What’s In a Job?

Today I had a job interview.  Still within the organization that I work for, but different job, different department.  One of the perks of working for a large size employer is the opportunity to try new things.  This is something that I have done many times over the years, moved around, tried new things – some worked some didn’t.  If I didn’t try though, I wouldn’t know.  Usually I opt for temporary assignments, it gives me, and my new boss, a chance to size each other up and to see if we are a good fit.  I also believe it makes me a better employee by increasing my awareness of other areas, of ‘who’s who in the zoo’ – who the decision-makers are, and why and how things get done.

This job interview was actually a major step for me.  Since Kevin died I haven’t felt comfortable with pushing any boundaries or taxing my ability; his death literally wiped me out.  Besides the emotional ups and downs, there was an associated fatigue that seemed to seep right into my bones. There was brain fog, a cloudiness that descended on me, possibly my mind’s way of coping with Kevin’s loss and aggravated by lack of sleep.  These things made it hard to think and even to express myself coherently. Consequently, it became a challenge to do even the familiar which was frustrating and served to increase the pressure I placed on myself.  I would find myself measuring how the ‘old’ me worked versus how the ‘new’ me did.

My physical stamina was a concern, particularly on my return to work.  Even a phased return, with minimal hours, left me absolutely spent at the end of the day.  After I returned to work full time I still had to be mindful and accept that my capacity was diminished.  This meant standing down on multi-tasking and ultimately reverting to methodically doing one thing at a time.  Then I began to increase my workload; to return to where I thought I should be, able to do what needed to be done.  The end goal was to get through a day of work and still have some energy in reserve to focus on other activities outside of work.  I believe I am finally getting there.  I must be, since applying for a different job is something the old me would do routinely.

Kevin called me a ‘job hopper’.  He would show me our red vinyl book of telephone numbers for family and friends and say, “Count ’em, honey.  Count how many phone numbers there are in there under ‘Mom’s Work’.”  Truly, I have to say, there were a lot. The job hopping ended completely when Kevin was diagnosed with cancer.  After his death, and when I was able to start back to work, it was comfortable and necessary for me to go back to the familiar, to my ‘home’ position where I felt safe, to work on regaining my capacity. It’s a good indicator that my capacity is back when I start contemplating trying something new.  So, whether or not I am successful in this most recent hiring process I still feel like I accomplished something – I buffed off and shined up a part of myself that has been lost for the better part of two years.  If I get the job, for old time’s sake, I might write it in the red phone book and just imagine hearing Kevin say, “Geez, honey, at some point you have to settle down.”  Nope, no I don’t.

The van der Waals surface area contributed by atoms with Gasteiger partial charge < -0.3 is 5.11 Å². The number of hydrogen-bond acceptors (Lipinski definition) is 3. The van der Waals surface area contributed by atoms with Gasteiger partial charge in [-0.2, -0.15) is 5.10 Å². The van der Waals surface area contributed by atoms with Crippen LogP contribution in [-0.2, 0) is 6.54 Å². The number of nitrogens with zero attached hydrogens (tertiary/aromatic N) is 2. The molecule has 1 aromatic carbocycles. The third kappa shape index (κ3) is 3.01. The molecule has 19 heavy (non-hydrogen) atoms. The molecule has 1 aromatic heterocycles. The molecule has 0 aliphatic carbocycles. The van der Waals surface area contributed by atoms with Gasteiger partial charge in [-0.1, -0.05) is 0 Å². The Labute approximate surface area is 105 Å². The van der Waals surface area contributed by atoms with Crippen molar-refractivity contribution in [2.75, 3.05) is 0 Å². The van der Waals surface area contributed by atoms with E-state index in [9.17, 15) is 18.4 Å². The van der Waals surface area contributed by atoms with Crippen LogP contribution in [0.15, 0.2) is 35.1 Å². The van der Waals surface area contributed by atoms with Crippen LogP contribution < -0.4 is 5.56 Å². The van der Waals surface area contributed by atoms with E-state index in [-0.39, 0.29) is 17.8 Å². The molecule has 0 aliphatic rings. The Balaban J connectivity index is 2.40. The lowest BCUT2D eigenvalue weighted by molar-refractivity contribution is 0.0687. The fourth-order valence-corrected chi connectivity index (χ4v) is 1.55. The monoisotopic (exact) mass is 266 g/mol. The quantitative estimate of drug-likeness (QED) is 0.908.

My Addiction

As I wrote my last post I wondered what other people do to help them sleep at night.  For so long, since Kevin died actually (11 months ago), I have been on sleeping pills.  Having a hot toddy and nodding off to sleep naturally (sort of) was kind of refreshing, not to have to take something chemical to make my mind clear when I go to bed.

I  figure there are a few obvious ways to get ready to head off into slumber. For me, it doesn’t matter what I’ve tried, I find sleep elusive at the end of the day.  Consequently I have been using sleeping pills literally since the beginning of April 2015, when I saw the doctor and she basically told me I looked awful.  I hadn’t slept more than three or four hours a night, and prefaced my sleep with a good long bout of crying.  In my defense, it does take a toll – the grief and the lack of sleep, so yes, I looked terrible.  I still have dark circles under my eyes, I honestly think they are permanent now.

Enter the sleeping pill, take one and half an hour later I was asleep. Trying to get off of them is not easy.  I have tried.  I substituted a nice hot bath, followed by some meditation, some relaxing music – didn’t work.  Tried using the Tibetan singing bowls to calm and relax me, it did while I was in that state of mind, but when my head hit the pillow the thoughts came back, the sadness.  I tried working out before I went to bed, exercising to get to the point of exhaustion.  I was exhausted, sure, but my mind still whirled.  It always comes back to the sleeping pills.  I love them, and I hate them.

Kevin would always say that sleep was overrated; the bags under his eyes were a testimony to the fact that he didn’t sleep very much.  Me, I always needed my sleep, and I still do.  I just don’t like the fact that I have to use a chemical inducement to enter into sleep.  It can’t be good for the body.  I suspect that having a shot of alcohol right before bed isn’t the answer either.

Fact is, for most things there are no answers, there’s just what works.  For me, for you, for her, for him.  Whatever works – within reason of course – and in moderation – of course. This is where I miss Kevin most, he’d toss reason out the window and believed ‘excess is best’, do it until you don’t want to do it anymore. For someone like me it was like living on the edge.  Now that he’s gone I am firmly grounded in the middle.